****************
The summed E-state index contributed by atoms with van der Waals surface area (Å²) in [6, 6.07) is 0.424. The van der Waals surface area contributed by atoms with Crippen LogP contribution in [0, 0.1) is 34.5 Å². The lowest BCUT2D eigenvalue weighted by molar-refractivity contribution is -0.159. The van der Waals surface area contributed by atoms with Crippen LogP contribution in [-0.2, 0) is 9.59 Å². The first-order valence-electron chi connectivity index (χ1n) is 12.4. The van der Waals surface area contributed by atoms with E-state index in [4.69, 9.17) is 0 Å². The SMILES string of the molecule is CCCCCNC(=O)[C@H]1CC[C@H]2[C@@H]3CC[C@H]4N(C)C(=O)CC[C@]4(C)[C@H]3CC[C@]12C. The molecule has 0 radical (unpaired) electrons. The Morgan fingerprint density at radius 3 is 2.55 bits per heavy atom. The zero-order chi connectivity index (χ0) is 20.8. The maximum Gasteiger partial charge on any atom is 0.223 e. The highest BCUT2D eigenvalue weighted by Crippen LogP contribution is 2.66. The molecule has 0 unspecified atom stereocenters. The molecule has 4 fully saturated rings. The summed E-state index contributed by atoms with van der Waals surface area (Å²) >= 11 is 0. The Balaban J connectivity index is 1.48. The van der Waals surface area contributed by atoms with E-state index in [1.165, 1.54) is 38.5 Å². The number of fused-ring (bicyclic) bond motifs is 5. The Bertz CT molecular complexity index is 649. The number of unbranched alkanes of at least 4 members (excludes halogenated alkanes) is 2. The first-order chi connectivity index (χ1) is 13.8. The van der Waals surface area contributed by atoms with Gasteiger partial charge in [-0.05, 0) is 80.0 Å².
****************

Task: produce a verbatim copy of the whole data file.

The summed E-state index contributed by atoms with van der Waals surface area (Å²) in [6, 6.07) is 0.424. The van der Waals surface area contributed by atoms with Crippen LogP contribution in [0, 0.1) is 34.5 Å². The lowest BCUT2D eigenvalue weighted by molar-refractivity contribution is -0.159. The van der Waals surface area contributed by atoms with Crippen LogP contribution in [-0.2, 0) is 9.59 Å². The first-order valence-electron chi connectivity index (χ1n) is 12.4. The van der Waals surface area contributed by atoms with E-state index in [4.69, 9.17) is 0 Å². The SMILES string of the molecule is CCCCCNC(=O)[C@H]1CC[C@H]2[C@@H]3CC[C@H]4N(C)C(=O)CC[C@]4(C)[C@H]3CC[C@]12C. The molecule has 0 radical (unpaired) electrons. The Morgan fingerprint density at radius 3 is 2.55 bits per heavy atom. The zero-order chi connectivity index (χ0) is 20.8. The maximum Gasteiger partial charge on any atom is 0.223 e. The highest BCUT2D eigenvalue weighted by Crippen LogP contribution is 2.66. The molecule has 0 unspecified atom stereocenters. The molecule has 4 fully saturated rings. The summed E-state index contributed by atoms with van der Waals surface area (Å²) >= 11 is 0. The Balaban J connectivity index is 1.48. The van der Waals surface area contributed by atoms with E-state index in [1.165, 1.54) is 38.5 Å². The number of fused-ring (bicyclic) bond motifs is 5. The Bertz CT molecular complexity index is 649. The number of unbranched alkanes of at least 4 members (excludes halogenated alkanes) is 2. The first-order chi connectivity index (χ1) is 13.8. The van der Waals surface area contributed by atoms with Gasteiger partial charge in [-0.05, 0) is 80.0 Å².